Examples include agricultural best management practices; projects that address storm water runoff, stream channel degradation, and flood plain restoration; and new watershed implementation plan development in Pennsylvania environmental justice areas.

For more information about the grant application process, see the DEP’s website.

North Central PA Housing Public Survey

The North Central PA Regional Planning & Development Commission is undergoing a Regional Housing Needs Assessment & Market Strategy for the 6-county region (Elk, Cameron, Clearfield, Jefferson, McKean and Potter counties) and has joined forces for that effort with Fourth Economy Consulting, an economic development firm out of Pittsburgh.

As part of the public input phase of the study, a short two-minute survey has been created for local individuals to share their vision for the future of housing in the region – the survey can be found HERE.

One of the things I’ve learned since being in the legislature is how important it is to get as many views on things like this as possible before making decisions.  I strongly encourage everyone to take a few minutes, think about what you would like to see to improve our communities in the region and let these leaders know.

The survey is live and will be active for eight weeks, and all those who live in the region are urged to participate.

PA Wilds Experiments with Ways to Attract, Keep Remote Workers

Because of the COVID-19 lockdowns, remote working has become a desire by many within or looking to enter the workforce.

A new program started by the PA Wilds Center for Entrepreneurship, entitled “The Wilds Are Working: A Remote Lifestyle Experience,” seeks to capitalize on that desire by many workers, luring them to rural areas of Pennsylvania.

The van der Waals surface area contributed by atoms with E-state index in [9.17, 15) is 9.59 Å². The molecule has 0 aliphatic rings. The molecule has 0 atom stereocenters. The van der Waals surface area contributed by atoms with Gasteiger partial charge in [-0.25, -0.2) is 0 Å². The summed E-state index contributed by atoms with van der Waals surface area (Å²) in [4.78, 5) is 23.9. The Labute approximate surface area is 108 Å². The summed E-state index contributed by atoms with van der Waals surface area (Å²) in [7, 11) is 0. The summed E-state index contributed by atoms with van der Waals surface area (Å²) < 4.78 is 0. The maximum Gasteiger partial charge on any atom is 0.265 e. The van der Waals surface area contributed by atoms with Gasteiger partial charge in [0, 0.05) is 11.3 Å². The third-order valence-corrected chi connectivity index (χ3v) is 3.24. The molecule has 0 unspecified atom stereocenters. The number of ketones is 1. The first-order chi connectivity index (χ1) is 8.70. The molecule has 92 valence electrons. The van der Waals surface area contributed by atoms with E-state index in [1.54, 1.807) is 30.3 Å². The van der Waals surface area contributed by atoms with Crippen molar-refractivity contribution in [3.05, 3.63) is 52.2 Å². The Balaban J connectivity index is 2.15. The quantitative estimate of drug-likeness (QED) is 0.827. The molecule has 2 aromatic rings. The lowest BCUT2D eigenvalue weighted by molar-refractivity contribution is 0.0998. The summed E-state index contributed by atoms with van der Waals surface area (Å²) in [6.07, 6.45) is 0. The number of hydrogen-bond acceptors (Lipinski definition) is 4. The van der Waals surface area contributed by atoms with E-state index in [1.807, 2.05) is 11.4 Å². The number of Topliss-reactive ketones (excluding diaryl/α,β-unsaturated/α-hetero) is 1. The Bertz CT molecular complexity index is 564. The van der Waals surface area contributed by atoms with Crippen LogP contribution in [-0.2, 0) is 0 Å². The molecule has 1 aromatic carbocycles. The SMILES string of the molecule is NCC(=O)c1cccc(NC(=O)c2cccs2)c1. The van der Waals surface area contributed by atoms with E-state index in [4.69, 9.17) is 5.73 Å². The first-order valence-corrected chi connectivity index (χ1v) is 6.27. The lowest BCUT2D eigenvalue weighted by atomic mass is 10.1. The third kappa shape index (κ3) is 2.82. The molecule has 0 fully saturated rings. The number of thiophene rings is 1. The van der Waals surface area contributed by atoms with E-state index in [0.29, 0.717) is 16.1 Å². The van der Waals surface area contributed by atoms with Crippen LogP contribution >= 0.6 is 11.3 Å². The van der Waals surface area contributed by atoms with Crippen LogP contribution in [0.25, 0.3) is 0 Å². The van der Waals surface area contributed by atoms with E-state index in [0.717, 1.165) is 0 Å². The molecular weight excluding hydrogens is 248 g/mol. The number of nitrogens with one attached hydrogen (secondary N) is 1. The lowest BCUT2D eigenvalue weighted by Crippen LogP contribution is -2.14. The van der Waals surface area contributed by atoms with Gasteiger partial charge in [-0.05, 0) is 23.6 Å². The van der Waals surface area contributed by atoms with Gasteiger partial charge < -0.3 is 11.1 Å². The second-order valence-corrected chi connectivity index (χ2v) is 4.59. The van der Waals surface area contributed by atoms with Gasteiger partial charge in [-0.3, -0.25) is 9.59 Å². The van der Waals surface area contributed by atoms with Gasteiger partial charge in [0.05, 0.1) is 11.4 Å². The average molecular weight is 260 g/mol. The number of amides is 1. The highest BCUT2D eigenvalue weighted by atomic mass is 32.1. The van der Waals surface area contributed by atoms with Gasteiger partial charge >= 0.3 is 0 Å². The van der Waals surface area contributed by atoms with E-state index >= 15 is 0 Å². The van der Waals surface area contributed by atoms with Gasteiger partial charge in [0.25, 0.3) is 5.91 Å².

According to the PA Wilds Center, the Wilds Are Working campaign seeks to empower workers to try out living, working and giving in the PA Wilds communities for 2-4 weeks with the hope that some of those participants will decide to work in the region full-time.

Modeled after case studies emerging from across Appalachia and the nation, this program is one of many that rural communities are implementing to incentivize and stimulate revitalization. Building on the movement, the Rural Outdoor Investment (ROI) Act looks to allocate $50 million annually to fund infrastructure improvements and similar marketing campaigns to help towns across the country plan and build recreation-based economies. These so-called “Zoom towns” are popping up around the nation, with some communities providing workers with $10,000 to relocate there for one year.

One town participating in the PA Wilds Center program is McKean County’s Borough of Kane. Kane, a town of 3,500 on the edge of the Allegheny National Forest, and Bellefonte, a town of 6,276 about 10 miles north of Penn State, were chosen as the pilots for the program.

Kane is still accepting applications for its remote working residency, which will run from Sept. 14 to Oct. 14.

Paying for College and Career Training with 529 Accounts

Sunday is College and Career Savings Day to promote the savings opportunities offered by 529 accounts, such as the PA 529 College and Career Savings Program.

The PA 529 College and Career Savings Program offers two plans, the PA 529 Guaranteed Savings Plan (GSP) and the PA 529 Investment Plan (IP). PA 529 GSP account earnings are based on college tuition inflation rates, while PA 529 IP account earnings are tied to investment choice and financial market performance.

PA 529 accounts can be used to pay for tuition, fees, books, equipment and room and board at technical schools, apprenticeship programs, community colleges and four-year colleges nationwide. Through Tuesday, May 31, families can take advantage of special PA 529 promotions at pa529.com/529day.

Memorial Day: Our Duty to Remember

We celebrate three days each year for those who have served our nation in the profession of arms.  Memorial Day is the day we pause and remember those who sacrificed their lives, who never made it home to family and friends.

I hope you have a great Memorial Day Weekend with your family and friends and that you take some time to remember the profound sacrifice of those who died fighting for our nation.

Facebook

If you do not wish to receive this email, click here to unsubscribe.

2022 © Senate of Pennsylvania | https://senatorcrisdushpa.com | Privacy Policy